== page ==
The court adopted the general test  that in any alleged case of discrimination, it has to determine: (1) whether differential treatment is imposed on a prohibited ground, such as gender, sexual-orientation, race, etc, and then (2) whether such treatment can be justified. Only unjustified differential treatment of such would be unconstitutional.
At the first step, the court has had no difficulty in finding a differential treatment between same-sex and opposite-sex married couples who are clearly in an analogous position for the purpose of IEO and IPO based on the prohibited ground of sexual orientation .
Then, the court proceeded to assess the justification for such differential treatment. The court agreed with the Secretary for Justice that the differential treatment pursues legitimate aims of (1) supporting and upholding the traditional (and opposite-sex) institution of marriage and (2) encouraging heterosexual (or opposite-sex) unmarried couples to marry , but ruled that the differential treatment is not rationally connected to the pursuit of such aims. The court simply said that it sees no reason or logic how the denial of benefits under IEO and IPO to same-sex couples would encourage any person to enter into an opposite-sex marriage, achieving the two aims suggested by the Secretary .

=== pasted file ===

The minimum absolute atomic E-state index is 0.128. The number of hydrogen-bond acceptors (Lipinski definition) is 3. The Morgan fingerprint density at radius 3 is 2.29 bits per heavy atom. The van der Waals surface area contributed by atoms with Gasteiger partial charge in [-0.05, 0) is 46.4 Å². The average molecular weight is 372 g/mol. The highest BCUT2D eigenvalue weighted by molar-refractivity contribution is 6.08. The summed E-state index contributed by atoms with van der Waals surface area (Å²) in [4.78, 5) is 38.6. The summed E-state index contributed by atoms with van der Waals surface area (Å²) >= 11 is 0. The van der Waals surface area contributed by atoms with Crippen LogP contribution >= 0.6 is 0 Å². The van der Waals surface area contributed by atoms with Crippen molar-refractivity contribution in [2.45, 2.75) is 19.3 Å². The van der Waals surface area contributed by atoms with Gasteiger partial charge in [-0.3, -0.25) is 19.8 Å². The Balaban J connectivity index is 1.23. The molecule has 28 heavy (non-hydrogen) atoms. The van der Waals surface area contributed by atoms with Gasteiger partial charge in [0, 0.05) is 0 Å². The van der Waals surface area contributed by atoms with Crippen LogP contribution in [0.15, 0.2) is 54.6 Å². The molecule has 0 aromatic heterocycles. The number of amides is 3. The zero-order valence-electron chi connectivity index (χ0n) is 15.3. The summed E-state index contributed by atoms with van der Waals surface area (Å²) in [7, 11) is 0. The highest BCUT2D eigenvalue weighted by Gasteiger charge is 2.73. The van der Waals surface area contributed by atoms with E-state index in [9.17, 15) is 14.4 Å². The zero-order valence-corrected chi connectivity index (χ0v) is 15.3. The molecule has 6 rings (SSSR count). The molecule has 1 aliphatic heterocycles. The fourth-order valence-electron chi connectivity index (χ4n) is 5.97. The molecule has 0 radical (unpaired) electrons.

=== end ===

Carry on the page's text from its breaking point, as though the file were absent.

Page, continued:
With the lack of rational connection to the pursuit of legitimate aims, the court found the differential treatment denying same-sex couples the benefits under IEO and IPO unjustified and constituted unlawful discrimination.
However, the court refused to deal with whether the regime of IEO and IPO shall include same-sex civil partnerships and civil unions as the Applicant has not entered into any relationship of such kind .
The court ultimately ordered the definitions of “valid marriage”, “husband” and “wife” in IEO and IPO to be remedially interpreted to include same- sex married couples, formulation of which was left to the parties.
This decision is indeed a right and straightforward application of the principles laid down by the Hong Kong Court of Final Appeal in previous cases such as QT and Leung Chun Kwong, yet another episode of the HKSAR Government’s inaction to undergo a comprehensive review of laws and policies which treat same-sex couples differently.
Postscript: Despite the straightforward reasoning, the Secretary of Justice has regrettably decided to appeal against the judgment.
 IEO, section 2(1).
 IEO, section 3.
 IPO, sections 3(1)(i) and (2)(a).
 IPO, sections 3(1)(ix) and (2)(b).
 Guaranteed by Basic Law Article 25 and Hong Kong Bill of Rights Articles 1(1) and 22.
 Guaranteed by Hong Kong Bill of Rights Article 14, read with Article 1(1).
 Guaranteed by Basic Law Articles 6 and 105, read with Article 25.
 Laid down in Leung Chun Kwong v. Secretary for Civil Service  HKCFA 19, at para. 19
 Ng Hon Lam Edgar v. Secretary for Justice  HKCFI 2412, at paras 33 – 38.
 ibid, at paras. 40 – 41.
 ibid, at paras. 42 – 45.
 ibid, at para. 51.